LRA rebel commander capture boosts hunt for Kony
The capture of one of the Lord Resistance Army’s top commanders is a major blow for the rebel group and will provide a boost for those hunting its leader Joseph Kony, analysts say.
Caesar Acellam, the most senior LRA leader ever captured, surrendered after a brief clash with Ugandan soldiers in the Central African Republic who had spent around three weeks waiting to ambush him.
“This is a major asset to have on your side,” Angelo Izama, a political analyst with the Kampala-based security thinktank Fanaka Kwawote, told AFP.
“It will be like walking into a house with the lights on rather than the lights off. Now with Acellam they can see much better where they are going.”
The Ugandan army called Acellam, who was previously the LRA’s intelligence chief, a “big fish” and said that his capture could help end the rebel group’s 25-year insurgency.
Analysts said that Acellam had fallen out with Kony several years ago over failed peace negotiations, and had been close to defecting on a number of occasions.
However, Acellam had remained in the bush and — given reassurances over his future and a possible amnesty deal — could provide a treasure trove of information, including Kony’s possible location and strategy.
“On the face of it, it is a huge opportunity and I think this could be the final blow,” said Sunday Okello, from the Institute for Peace and Security Studies in the Ethiopian capital Addis Ababa.
“We didn’t know so much about the LRA structure, how they operate, what they really do, so this is really very good,” he added.
Recruited into the LRA as a student in 1988, Acellam said he had left his group of 30 — including 14 fighters — in Democratic Republic of Congo days earlier and claimed he was trying to defect.
Acellam tried to downplay his role within the rebel ranks, saying that his importance had dwindled since he was injured in 2002, but admitted that his detention would be a big psychological blow to the rebels.
“My coming out will have a big impact for the people still in the bush to come out and end this war soon,” he said, addressing journalists dressed in camouflage fatigues and a claret beret.
Tim Allen, a professor at the London School of Economics and author of a book on the LRA, supported the suggestion it could encourage others to surrender.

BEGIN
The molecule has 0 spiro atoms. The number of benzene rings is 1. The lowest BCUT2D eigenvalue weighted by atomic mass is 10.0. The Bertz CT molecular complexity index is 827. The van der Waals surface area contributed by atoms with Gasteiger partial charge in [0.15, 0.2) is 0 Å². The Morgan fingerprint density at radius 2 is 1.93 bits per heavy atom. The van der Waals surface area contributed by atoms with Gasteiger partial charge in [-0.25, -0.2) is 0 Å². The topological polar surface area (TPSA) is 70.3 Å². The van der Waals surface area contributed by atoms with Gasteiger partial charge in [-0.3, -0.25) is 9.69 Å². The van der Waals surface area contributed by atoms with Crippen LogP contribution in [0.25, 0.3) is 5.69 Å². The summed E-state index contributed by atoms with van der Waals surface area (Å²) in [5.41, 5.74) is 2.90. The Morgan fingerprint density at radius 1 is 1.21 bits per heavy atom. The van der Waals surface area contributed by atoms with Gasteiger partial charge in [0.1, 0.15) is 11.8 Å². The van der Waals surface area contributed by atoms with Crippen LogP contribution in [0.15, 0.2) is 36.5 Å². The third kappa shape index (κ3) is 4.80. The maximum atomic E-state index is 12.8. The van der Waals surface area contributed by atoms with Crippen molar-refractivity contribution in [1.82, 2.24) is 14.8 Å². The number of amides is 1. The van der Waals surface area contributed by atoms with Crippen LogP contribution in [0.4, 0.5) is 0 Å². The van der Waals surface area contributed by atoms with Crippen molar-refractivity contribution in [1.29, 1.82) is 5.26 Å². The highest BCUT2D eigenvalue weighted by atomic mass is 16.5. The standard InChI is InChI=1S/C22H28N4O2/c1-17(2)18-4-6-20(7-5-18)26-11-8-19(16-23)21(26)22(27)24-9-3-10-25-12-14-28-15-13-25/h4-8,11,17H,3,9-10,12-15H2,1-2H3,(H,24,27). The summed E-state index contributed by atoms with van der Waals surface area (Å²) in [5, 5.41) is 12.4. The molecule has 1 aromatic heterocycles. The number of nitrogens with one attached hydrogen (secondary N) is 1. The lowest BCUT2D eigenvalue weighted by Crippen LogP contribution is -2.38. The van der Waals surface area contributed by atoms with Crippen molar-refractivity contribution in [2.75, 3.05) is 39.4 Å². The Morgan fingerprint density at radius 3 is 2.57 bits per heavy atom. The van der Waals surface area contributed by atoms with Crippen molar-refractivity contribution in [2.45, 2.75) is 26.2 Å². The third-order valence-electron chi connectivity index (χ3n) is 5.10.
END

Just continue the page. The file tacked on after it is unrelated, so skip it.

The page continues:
“Maybe there will be others that will follow Acellam if there is publicity about him being given amnesty,” Allen said. “If they are sure they will not be killed by the Ugandan forces, they may do that at some point.”
However, Allen said the situation is “different” for the top three commanders — Kony, Okot Odhiambo and Dominic Ongwen — wanted by the International Criminal Court for crimes against humanity, including mutilation and murder.
If he cooperates with intelligence officers, Acellam could also shed light on his liaison role with the Sudanese government, which supported the LRA in the early 2000s — and allegations Khartoum has continued backing the rebels.
Acellam is “an important catch particularly since he can describe the present relationship with the Sudanese,” said Ledio Cakaj, an independent researcher who was previously based in LRA-affected regions for the Enough Project group.
Around 100 US special forces were deployed to the area late last year to bolster the regional forces hunting the LRA — above all with intelligence and logistics support.
Ugandan and US officials refused to comment directly on the role played by special forces in Acellam’s capture, but Acellam’s group was being monitored in DR Congo, where the Ugandan army is not currently deployed.
Regardless, Acellam’s apprehension was a sign that increased efforts to end the LRA threat are paying off, analyst Izama said.
“The pressure on the LRA is acute and that pressure contributed to these circumstances,” Izama said.
Kony started his rebellion in northern Uganda more than two decades ago, but has since been chased to the jungles of neighbouring central African states.
Kony’s global notoriety soared over the past year through the Internet video campaign “Kony 2012″ which has been watched tens of millions of times since it was posted online by the US advocacy group Invisible Children.
The video was criticised by some who said it oversimplified the root causes of the LRA’s devastating insurgency.
The African Union is currently setting up a 5,000-strong force made up of soldiers from affected countries to help better coordinate the cross-border hunt for the LRA.
But analysts also warned that increased pressure on the group could spark an angry reaction.
“I think one of the biggest threats the LRA are still able to pose is they know they’re cornered so they will kill and they will rape,” Okello said.